Assume you have a 4K or 10K camera without zoom (1x).

Case 1. Object width 2 cm and height 2 cm. It is 50 meter from the lens. The angle becomes << 1 so making the object invisible in the picture.

I am thinking how to choose the correct distance for a small object. I am making a plan where I position myself in filming one event.

You can assume the object is a piece of coal in coal mine i.e. object vs background properties are challenging. So quite low contrast and struggling with detection sensitivity vs reliability i.e. wanted 95% detectability and 5% false alarms.

Camera characteristics but can be improved if necessary

  • Camera 4K-10K
  • Focal length is 0.5 m
  • The resolving power is 50.6 MP
  • 150,000 pixel RGB+IR metering sensor
  • Sensor Size: 36x24mm, Full-Frame CMOS.
  • 10.1-micron pixel pitch

How do you choose the filming distance to the object?

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    Without knowing the focal length and resolving power of the lens and the size of the sensor and its pixel pitch it is not possible to answer your question. – Michael C Jan 25 '16 at 22:51
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    Not to mention your standard for "detection". – mattdm Jan 25 '16 at 23:43
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    Is the object a piece of coal in coal mine? Or is it a high-wattage lightbulb? – mattdm Jan 25 '16 at 23:44
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    I think that when it comes to object detection, Edmund optics' tutorials on machine vision might be of interest. I came across the tutorials while on their site buying something else, and I'm sure they're not the only people with a decent writeup, but it might help you get started. – Chris H Jan 26 '16 at 7:18
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    @Masi with no knowledge of your application I suggest you have a browse around the "Imaging" category. They've re-arranged everything and added some material since I last looked. Do you really mean f=0.5mm; that doesn't make sense. 0.5m would be more like it. – Chris H Jan 26 '16 at 9:32

An abject viewed from a distance of 3000 diameters, appears as an non-desirable point to a person with 20/20 vision. Thus a 1 meter circle or square viewed from 3,000 meters appears as a point.

For the photograph we are forced to use a lower standard because of unresolved aberrations in the camera’s optical system and because of the limitations of photo media as to contrast etc. This works out to an object with a diameter of 1/1000 of the viewing distance = 3.4 minutes of arc. This would be equivalent to 1/100 of an inch viewed from 10 inches (.25mm viewed from 250mm) or 1/50 of an inch viewed from 20 inches (.5mm viewed from 500mm).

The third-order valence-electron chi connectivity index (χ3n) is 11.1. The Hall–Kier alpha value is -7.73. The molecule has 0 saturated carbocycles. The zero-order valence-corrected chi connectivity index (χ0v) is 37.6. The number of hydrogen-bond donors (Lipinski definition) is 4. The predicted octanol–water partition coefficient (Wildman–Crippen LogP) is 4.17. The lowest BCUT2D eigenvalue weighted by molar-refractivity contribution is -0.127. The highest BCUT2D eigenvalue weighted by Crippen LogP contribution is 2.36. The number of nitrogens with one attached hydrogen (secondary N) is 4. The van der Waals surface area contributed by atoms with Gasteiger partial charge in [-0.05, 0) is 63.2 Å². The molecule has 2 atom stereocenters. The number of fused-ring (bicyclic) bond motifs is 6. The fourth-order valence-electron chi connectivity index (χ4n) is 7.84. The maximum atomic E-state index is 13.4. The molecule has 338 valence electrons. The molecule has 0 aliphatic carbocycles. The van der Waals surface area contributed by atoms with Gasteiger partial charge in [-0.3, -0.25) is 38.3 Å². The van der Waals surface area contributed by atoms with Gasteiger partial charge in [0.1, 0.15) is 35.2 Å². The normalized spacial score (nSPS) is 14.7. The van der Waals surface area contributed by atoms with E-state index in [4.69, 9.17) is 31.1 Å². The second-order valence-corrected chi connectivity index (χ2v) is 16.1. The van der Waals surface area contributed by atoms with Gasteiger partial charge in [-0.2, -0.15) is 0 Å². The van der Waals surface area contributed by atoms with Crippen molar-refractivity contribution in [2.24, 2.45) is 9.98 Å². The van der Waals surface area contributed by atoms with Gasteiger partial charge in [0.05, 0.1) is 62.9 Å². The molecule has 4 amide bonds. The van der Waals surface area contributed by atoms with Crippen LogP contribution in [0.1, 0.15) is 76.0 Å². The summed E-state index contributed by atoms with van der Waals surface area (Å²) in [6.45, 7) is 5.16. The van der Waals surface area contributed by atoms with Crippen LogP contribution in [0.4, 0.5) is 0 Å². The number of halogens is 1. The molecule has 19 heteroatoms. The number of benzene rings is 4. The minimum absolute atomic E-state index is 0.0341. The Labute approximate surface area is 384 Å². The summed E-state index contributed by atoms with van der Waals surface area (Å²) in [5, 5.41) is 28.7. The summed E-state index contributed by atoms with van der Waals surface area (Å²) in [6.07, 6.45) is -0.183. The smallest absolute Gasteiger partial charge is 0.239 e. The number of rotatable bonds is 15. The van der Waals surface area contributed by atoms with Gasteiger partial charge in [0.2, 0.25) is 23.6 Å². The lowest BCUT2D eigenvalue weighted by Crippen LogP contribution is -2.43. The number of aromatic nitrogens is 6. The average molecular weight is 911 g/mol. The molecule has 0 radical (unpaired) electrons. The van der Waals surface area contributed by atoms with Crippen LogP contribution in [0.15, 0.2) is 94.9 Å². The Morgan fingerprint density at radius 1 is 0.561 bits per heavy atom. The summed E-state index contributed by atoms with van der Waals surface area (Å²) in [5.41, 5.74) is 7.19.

Using this criteria of being viewed from 500mm, the permissible image size on film on chip is a square 0.5mm by 0.5mm.

To make an image size 0.5mm by 0.5mm from a 20mm by 20mm target using a 50mm lens: The distance lens to image is 50mm. The ratio of image height to focal length is 50 ÷ 0.5 = 100. To image using this ratio, the objet to lens distance must be 20 x 100 = 2000mm

In other words, a 20mm by 20mm object imaged with a 50mm lens from a distance of 2000mm yields an image those measures 0.5mm by 0.5mm. This is true is if the image remains native as to size.

If you wish to make an enlargement, say an 8x10, then the magnification used to make this enlargement must be taken into consideration. To make an 8x10 from a full frame, the minimum magnification is 8X. Using this criteria, the image size at the focal plane must be 0.5 ÷ 8 = 0.0625mm.

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    the assumption about aberrations is interesting but it makes us ignore the nominal camera resolution? the question refers to "4K" so the assumption was probably that our optics is good enough to make it count? anyway, answering this question is pointless without knowing the contrast and detection criteria... we can easily detect stars in the night sky even though our eyes resolution is too small (for resolving such tiny objects). – szulat Jan 26 '16 at 11:11
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    oh, i haven't noticed the "coal in the coal mine" clarification - so i guess it means quite low contrast and we will struggle with detection sensitivity vs reliability. any detection might be in fact noise. do we prefer 99,99% detectability and 0,1% false alarms or 99,9% detectability and 0,01% false alarms? these numbers would change with distance. and all this depends on the specific object vs background properties. – szulat Jan 26 '16 at 11:25

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